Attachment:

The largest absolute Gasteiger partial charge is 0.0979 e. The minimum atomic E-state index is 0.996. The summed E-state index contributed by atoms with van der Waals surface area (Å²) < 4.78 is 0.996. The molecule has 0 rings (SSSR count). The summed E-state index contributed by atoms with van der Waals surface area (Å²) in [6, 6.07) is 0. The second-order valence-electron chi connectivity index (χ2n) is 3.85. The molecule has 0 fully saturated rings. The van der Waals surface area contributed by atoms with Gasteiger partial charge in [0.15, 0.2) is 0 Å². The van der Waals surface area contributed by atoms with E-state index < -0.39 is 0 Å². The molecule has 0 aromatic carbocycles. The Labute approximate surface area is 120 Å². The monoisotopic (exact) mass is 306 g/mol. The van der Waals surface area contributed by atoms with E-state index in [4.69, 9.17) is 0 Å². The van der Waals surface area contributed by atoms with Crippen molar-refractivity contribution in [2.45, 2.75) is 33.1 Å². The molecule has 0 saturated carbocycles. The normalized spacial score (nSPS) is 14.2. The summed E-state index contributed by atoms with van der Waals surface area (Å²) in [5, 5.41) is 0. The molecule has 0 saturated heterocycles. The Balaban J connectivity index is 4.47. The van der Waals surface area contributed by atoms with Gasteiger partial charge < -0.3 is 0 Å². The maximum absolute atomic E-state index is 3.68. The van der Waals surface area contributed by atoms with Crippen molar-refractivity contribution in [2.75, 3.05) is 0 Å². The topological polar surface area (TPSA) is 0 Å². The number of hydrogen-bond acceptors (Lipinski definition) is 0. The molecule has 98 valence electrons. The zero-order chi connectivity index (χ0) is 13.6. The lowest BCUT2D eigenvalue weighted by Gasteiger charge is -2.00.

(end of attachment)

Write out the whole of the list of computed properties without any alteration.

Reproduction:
The largest absolute Gasteiger partial charge is 0.0979 e. The minimum atomic E-state index is 0.996. The summed E-state index contributed by atoms with van der Waals surface area (Å²) < 4.78 is 0.996. The molecule has 0 rings (SSSR count). The summed E-state index contributed by atoms with van der Waals surface area (Å²) in [6, 6.07) is 0. The second-order valence-electron chi connectivity index (χ2n) is 3.85. The molecule has 0 fully saturated rings. The van der Waals surface area contributed by atoms with Gasteiger partial charge in [0.15, 0.2) is 0 Å². The van der Waals surface area contributed by atoms with E-state index < -0.39 is 0 Å². The molecule has 0 aromatic carbocycles. The Labute approximate surface area is 120 Å². The monoisotopic (exact) mass is 306 g/mol. The van der Waals surface area contributed by atoms with E-state index in [4.69, 9.17) is 0 Å². The van der Waals surface area contributed by atoms with Crippen molar-refractivity contribution in [2.45, 2.75) is 33.1 Å². The molecule has 0 saturated carbocycles. The normalized spacial score (nSPS) is 14.2. The summed E-state index contributed by atoms with van der Waals surface area (Å²) in [5, 5.41) is 0. The molecule has 0 saturated heterocycles. The Balaban J connectivity index is 4.47. The van der Waals surface area contributed by atoms with Gasteiger partial charge < -0.3 is 0 Å². The maximum absolute atomic E-state index is 3.68. The van der Waals surface area contributed by atoms with Crippen molar-refractivity contribution in [2.75, 3.05) is 0 Å². The topological polar surface area (TPSA) is 0 Å². The number of hydrogen-bond acceptors (Lipinski definition) is 0. The molecule has 98 valence electrons. The zero-order chi connectivity index (χ0) is 13.6. The lowest BCUT2D eigenvalue weighted by Gasteiger charge is -2.00.